2 min read

IT labels and categorizations

The industry has a need to put companies in a pot and call them something. If they do not fit in any of the usual categories they create one for them

The channel and the IT industry get too absorbed over labels, feeling it necessary to place a vendor or a reseller into a category.After that, the label or category gets its own acronym.

Take for example this issue’s feature report on managed services. CDN has profiled five of the top managed services players in the industry. They have been labeled and categorized for your consumption. The managed service providers, or MSPs, have also categorized and labeled its offerings for the channel as well.

So a solution provider interested in managed services can pick and choose which offering will be right for them and their customers. If they want something different they may need to look elsewhere.

Mark Scott, former N-Able Technologies founder, who is now with the Utility Computer Co., thought this was a problem when he was at N-Able. In a way, he started the Utility Co. to try something different by offering hardware services plus other things. He does not want to be labeled or categorized as a managed services provider. But what is he? The channel and the rest of the computer industry want to know. So he has been labeled a Hardware-as-a-service (HaaS) provider.

Now, HaaS is a new term, which is the same as SaaS (software-as-a-service), just that instead of offering software applications these providers offer hardware as well.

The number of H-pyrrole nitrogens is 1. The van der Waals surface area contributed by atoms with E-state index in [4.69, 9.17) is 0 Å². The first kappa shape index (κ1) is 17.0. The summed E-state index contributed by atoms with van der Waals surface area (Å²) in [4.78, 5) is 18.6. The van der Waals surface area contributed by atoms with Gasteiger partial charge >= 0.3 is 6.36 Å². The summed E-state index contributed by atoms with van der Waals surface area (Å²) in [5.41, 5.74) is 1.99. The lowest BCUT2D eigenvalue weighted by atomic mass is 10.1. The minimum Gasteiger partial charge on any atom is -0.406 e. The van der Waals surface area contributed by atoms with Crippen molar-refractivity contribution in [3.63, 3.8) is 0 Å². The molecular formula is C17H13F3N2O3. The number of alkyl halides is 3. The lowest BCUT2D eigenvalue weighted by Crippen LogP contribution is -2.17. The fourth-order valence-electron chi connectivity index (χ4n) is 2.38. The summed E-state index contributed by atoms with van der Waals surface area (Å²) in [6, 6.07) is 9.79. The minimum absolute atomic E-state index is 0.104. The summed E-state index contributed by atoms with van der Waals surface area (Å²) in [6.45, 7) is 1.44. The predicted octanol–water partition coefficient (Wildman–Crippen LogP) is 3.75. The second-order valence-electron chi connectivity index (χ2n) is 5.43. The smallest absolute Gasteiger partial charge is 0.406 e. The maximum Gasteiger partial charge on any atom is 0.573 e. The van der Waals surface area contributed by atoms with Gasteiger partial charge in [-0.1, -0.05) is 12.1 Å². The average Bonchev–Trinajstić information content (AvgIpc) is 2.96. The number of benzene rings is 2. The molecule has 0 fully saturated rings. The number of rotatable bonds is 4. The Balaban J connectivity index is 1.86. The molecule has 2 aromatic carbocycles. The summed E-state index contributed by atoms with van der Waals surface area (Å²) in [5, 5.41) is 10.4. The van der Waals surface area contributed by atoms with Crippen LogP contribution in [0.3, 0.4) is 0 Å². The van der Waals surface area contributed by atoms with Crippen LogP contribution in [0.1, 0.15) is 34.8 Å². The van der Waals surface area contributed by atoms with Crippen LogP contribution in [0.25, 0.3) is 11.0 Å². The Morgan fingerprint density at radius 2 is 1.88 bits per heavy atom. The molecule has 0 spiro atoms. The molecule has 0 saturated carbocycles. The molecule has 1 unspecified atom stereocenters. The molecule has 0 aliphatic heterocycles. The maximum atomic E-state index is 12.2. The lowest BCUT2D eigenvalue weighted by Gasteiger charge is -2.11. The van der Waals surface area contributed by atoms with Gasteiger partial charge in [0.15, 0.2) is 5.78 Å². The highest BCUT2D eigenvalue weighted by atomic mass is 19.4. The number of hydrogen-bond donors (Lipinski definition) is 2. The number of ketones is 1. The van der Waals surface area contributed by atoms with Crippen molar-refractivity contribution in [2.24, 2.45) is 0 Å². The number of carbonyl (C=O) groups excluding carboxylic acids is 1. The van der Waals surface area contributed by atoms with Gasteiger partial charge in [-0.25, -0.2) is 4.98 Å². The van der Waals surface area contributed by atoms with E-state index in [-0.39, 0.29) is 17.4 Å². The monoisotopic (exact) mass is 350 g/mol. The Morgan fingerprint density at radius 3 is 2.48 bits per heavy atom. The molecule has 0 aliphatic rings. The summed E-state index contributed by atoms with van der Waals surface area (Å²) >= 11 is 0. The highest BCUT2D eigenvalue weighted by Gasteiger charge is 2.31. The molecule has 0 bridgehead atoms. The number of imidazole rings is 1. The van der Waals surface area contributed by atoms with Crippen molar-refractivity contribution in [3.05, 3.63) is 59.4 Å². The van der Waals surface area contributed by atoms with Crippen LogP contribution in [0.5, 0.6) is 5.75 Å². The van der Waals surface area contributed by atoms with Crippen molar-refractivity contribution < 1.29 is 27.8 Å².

You see, even if someone tries to be different eventually we as an industry dump him or her into a pot and call it something.

You can’t just be a reseller anymore either. You are either a full-service reseller or a retailer. Can you do both? Sure, there is no law against, but if you do you can be sure the industry will say XYZ retailer has now become XYZ full-service reseller.

A distributor can’t just be a distributor. There are broadline distributors such as Ingram Micro and Tech Data. There are specialty distributors such as Interwork and if you can’t fit into those we have value-added distributor or boutique distributor.

I am glad that a lot of the old labels such as VAR and systems integrator are going by the wayside. Solution provider is a much better term and really cuts out a lot of the segmentation. A lot of the time a systems integrator was a VAR that did bigger deals.

For an industry that loves to label everything they really do not mean much. If a retailer can solve a SOHO business’s information techology problem with hardware and software provided by a distributor than really who cares what that company is called.

I think it is the analytical nature of the computer industry that really makes labeling and categorizing so important.

The only vendor that goes against this is Apple. Their products are not named with a traditional letter/number naming convention. Their channel is still referred to as Apple dealers. They never changed labels; instead, they think differently.